Weed Is the Jock’s Best Bud. Don’t Believe It? Ask a Jock.

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Photo Illustration by The Daily Beast/Getty
Photo Illustration by The Daily Beast/Getty

If you’ve ever enjoyed exercise, you know what it’s like to be high on marijuana.

“One of the reasons people exercise—whether they realize it or not—is to enhance the production of anandamide,” says Raphael Mechoulam, an Israeli organic chemist often referred to as the Godfather of cannabis science. “You exercise, you feel better, and this is because of anandamide.”

Ever since the running boom of the ’70s and ’80s, skeptics have been rolling their eyes at the term “runner’s high,” doubtful that an activity so torturous as exercise could ever feel good. But multiple studies show that after 30 minutes of cardio (at around 70 percent max heart rate) most people experience a reduction in pain and an uptick in joy. They report feeling more connected to their bodies, to nature, and subsequently have positive association with exercise—making them more likely to do it again.

As Mechoulam points out, this is due to anandamide, a cannabinoid named after the Sanskrit word for bliss.

Snoop Dogg Schools ESPN’s Stephen A. Smith on Weed

As a cannabinoid, it’s a compound in the same family as THC, the cannabinoid that gives marijuana its psychoactive effect. Research shows that evolutionary forces gave humans anandamide so we could run down antelopes over long distances, without being crippled by pain and self-doubt.

“There are multiple reward systems that act, from an evolutionary standpoint, to induce behavior,” says David Raichlen, professor of biological sciences at University of Southern California, who researches the intersection of anandamide, exercise, and evolution. “The two major reward systems are endocannabinoids and endorphins. Both of them are powerful pain-relievers, and so when it comes to exercise there’s a reward of pain relief, allowing you to move longer distances, consume more calories, survive longer, and pass on your genes. When these pathways enter the brain, there’s a mental health reward, a good feeling.”

Raichlen theorizes that some people may have a difficult time achieving this because they either don’t make it to 30 minutes of cardio, or they go too hard and surpass the 70 percent heart rate threshold. For these people, a moderate dose of THC (along with the number of other helpful cannabinoids in marijuana, like CBD) can help induce production of anandamide quicker, transporting athletes into a realm of present playfulness, of being “dialed in,” a phrase I heard again and again from the scores of athletes I spoke with for my book, Runners High: How a Movement of Cannabis Fueled Athletes Are Changing the Science of Sports.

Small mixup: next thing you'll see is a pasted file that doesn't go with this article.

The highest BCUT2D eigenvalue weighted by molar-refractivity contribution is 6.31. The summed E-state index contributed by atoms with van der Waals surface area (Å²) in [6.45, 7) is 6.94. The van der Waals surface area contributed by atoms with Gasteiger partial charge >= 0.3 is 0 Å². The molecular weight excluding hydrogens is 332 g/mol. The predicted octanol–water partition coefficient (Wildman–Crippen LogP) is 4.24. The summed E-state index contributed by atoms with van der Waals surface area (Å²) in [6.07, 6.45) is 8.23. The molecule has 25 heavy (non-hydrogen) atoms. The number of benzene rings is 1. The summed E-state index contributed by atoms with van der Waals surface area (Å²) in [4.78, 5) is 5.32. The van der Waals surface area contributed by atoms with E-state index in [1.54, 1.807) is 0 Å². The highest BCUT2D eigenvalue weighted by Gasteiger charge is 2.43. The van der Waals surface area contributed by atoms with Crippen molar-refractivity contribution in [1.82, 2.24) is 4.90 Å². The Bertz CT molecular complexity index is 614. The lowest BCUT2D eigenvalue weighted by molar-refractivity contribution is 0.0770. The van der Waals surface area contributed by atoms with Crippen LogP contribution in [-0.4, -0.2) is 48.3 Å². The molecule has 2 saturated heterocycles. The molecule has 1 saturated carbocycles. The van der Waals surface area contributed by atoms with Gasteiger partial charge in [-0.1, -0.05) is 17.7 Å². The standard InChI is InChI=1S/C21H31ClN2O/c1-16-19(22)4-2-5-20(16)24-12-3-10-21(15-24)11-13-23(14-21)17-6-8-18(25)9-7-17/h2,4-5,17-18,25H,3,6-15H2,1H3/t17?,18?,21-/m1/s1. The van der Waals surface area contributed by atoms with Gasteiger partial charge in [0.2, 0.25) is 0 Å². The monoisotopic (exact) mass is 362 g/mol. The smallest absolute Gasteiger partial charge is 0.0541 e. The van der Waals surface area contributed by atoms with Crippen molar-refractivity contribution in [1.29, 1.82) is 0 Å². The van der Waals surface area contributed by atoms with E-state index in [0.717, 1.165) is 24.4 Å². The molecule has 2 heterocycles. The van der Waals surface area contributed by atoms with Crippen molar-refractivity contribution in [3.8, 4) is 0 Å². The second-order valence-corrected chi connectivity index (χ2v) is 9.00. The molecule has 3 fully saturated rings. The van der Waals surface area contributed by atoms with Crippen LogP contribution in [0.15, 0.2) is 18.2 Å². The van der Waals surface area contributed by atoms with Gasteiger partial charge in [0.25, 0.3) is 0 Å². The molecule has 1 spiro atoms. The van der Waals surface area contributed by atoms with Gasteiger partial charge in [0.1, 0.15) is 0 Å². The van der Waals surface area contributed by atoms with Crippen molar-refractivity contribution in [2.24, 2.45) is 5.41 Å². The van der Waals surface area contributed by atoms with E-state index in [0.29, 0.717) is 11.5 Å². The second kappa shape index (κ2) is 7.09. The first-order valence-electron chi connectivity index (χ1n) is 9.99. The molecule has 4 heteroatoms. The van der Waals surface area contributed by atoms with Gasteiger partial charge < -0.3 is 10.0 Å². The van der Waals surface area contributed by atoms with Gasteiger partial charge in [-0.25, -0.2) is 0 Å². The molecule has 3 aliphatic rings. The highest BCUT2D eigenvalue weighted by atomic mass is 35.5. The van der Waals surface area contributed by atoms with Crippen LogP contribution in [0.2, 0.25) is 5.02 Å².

According to my reporting, the vast majority of professional athletes in every sport—from the MMA to the PGA, from the MLB to the NFL—are using cannabis before, during, or after their training and competition. And amateur athletes as well are sheepishly confessing that they’ve been getting high before their runs, basketball games, rock climbing, or weightlifting for years, certain that they were the only ones. A recent study out of CU Boulder surveyed the exercise habits of people living in states with legal weed and found that 80 percent of respondents were incorporating weed into their workout regimen.

Cannabis is particularly popular in the world of ultramarathon running, where racers will traverse 150-250 miles (along with a thousands of feet of ascent) over the course of a few days. It’s common to hear them describe this experience as “10 percent physical, 90 percent mental.” In addition to the anti-inflammatory pain-relieving factors, cannabis can also change a person’s psychological relationship to pain, allowing them to move through it gracefully. They also report feeling more connected to the present moment, remembering why they got into running before sponsorships and data took all the fun out of it.

Throughout my research for the book, I heard my own story in those of so many others. Again and again, it was the same narrative: I hated exercising my whole life, then I tried it with cannabis, and it became wonderful, the best part of my day. Like most Americans, I saw exercise as a painful chore and remained a sedentary, pack-a-day smoker with a bad diet and a drinking habit until the age of 30.

But when I began using 10mg of edible THC before my runs, I found myself doing it so often I began enrolling in 10Ks, marathons and, eventually, ultramarathons. I was never competitive, rarely had training or health goals, and never talked about it to friends or social media (until promoting this book forced my hand). It was my own hedonistic enterprise, a secret vice like pornography or Marvel movies.

According to Raichlen, our evolutionary reward system is what makes activities like sex, sleep, and eating food (particularly salt, fat, and sugar) so gratifying. Exercise has the potential to be among that list, but a variety of factors—bad diet, stress, body dysmorphia, sedentary lifestyles—have divorced us from this ancient system of pleasure.

It’s not a panacea for all people in all circumstances, but a moderate dose of cannabis (in my case, edibles, but plenty of athletes enjoy smoke or vape) can be just the ticket into a fantasy world of cardio comfort, lost in the hypnotic rhythm of each foot slapping a mountain trail, or the meditative bliss of skiing through fresh powder, or simply a brisk walk through the park on an autumn evening—perhaps with a little Pink Floyd on the headphones.

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